It’s a while since Ruaidrí Ua Conchobair held sway as Ireland’s last high king. He died in 1198 and is buried at Clonmacnoise. In the interim, we played host to a litany of suzerains happy to rule us without the bother of securing a democratic mandate.
Though it is unlikely that Ruaidrí Ua Conchobair will be remembered in the Pine Room in Tokyo’s imperial palace today as Emperor Naruhito is enthroned, he and Naruhito represent the ancient tradition of monarchy — even if we were never so over-impressed as to imagine one of our high kings a god.
Naruhito became his dynasty’s 126th monarch last May after his father Akihito abdicated. Though the idea of inherited authority is not as unusual as we pretend, it may be a stretch to argue for the restoration of monarchies.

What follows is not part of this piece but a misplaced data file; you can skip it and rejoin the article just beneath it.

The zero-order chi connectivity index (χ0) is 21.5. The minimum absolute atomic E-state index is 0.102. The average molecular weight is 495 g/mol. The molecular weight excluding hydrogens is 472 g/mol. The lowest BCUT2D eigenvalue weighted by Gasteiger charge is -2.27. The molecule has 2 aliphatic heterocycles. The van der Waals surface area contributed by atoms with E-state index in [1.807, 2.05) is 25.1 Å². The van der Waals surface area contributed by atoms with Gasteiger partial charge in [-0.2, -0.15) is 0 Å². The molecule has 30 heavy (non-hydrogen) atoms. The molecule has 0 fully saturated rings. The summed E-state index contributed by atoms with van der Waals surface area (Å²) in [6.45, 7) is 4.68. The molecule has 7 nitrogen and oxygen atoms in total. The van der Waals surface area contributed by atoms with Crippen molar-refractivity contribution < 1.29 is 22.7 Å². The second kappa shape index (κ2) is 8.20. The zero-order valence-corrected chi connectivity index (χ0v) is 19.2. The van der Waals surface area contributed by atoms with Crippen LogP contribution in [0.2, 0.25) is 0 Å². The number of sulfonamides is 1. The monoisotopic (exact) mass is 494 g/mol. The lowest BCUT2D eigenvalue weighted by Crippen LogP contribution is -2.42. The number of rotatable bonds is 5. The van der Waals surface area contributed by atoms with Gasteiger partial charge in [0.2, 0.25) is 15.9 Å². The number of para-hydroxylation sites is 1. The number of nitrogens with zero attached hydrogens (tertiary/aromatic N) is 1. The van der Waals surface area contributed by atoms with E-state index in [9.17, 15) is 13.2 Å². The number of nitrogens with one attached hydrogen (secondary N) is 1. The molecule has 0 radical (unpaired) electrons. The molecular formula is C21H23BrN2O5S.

They, no matter how preposterous — King Bono I anyone? — could hardly be worse than Trump or Johnson. And the restoration process would make great reality TV. It might also renew the guillotine business when we decide to start all over again.